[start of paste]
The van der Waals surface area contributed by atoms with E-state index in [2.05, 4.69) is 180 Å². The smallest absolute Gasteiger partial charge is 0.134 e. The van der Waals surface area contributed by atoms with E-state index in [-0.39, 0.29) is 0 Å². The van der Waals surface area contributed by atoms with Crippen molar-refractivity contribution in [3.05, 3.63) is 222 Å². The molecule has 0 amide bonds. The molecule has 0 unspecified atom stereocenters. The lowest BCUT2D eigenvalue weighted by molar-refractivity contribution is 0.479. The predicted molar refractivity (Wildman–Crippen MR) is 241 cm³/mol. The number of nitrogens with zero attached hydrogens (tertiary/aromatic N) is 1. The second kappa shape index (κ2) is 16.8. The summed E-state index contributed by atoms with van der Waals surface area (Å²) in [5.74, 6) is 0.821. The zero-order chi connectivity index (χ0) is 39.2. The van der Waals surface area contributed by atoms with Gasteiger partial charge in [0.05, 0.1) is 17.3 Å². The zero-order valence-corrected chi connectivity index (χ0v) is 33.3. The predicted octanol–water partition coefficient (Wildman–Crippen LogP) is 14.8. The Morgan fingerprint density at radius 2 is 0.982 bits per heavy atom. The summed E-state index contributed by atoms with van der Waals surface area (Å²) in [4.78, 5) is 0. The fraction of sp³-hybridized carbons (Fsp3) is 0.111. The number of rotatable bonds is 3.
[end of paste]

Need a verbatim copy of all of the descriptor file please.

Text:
The van der Waals surface area contributed by atoms with E-state index in [2.05, 4.69) is 180 Å². The smallest absolute Gasteiger partial charge is 0.134 e. The van der Waals surface area contributed by atoms with E-state index in [-0.39, 0.29) is 0 Å². The van der Waals surface area contributed by atoms with Crippen molar-refractivity contribution in [3.05, 3.63) is 222 Å². The molecule has 0 amide bonds. The molecule has 0 unspecified atom stereocenters. The lowest BCUT2D eigenvalue weighted by molar-refractivity contribution is 0.479. The predicted molar refractivity (Wildman–Crippen MR) is 241 cm³/mol. The number of nitrogens with zero attached hydrogens (tertiary/aromatic N) is 1. The second kappa shape index (κ2) is 16.8. The summed E-state index contributed by atoms with van der Waals surface area (Å²) in [5.74, 6) is 0.821. The zero-order chi connectivity index (χ0) is 39.2. The van der Waals surface area contributed by atoms with Gasteiger partial charge in [0.05, 0.1) is 17.3 Å². The zero-order valence-corrected chi connectivity index (χ0v) is 33.3. The predicted octanol–water partition coefficient (Wildman–Crippen LogP) is 14.8. The Morgan fingerprint density at radius 2 is 0.982 bits per heavy atom. The summed E-state index contributed by atoms with van der Waals surface area (Å²) in [4.78, 5) is 0. The fraction of sp³-hybridized carbons (Fsp3) is 0.111. The number of rotatable bonds is 3.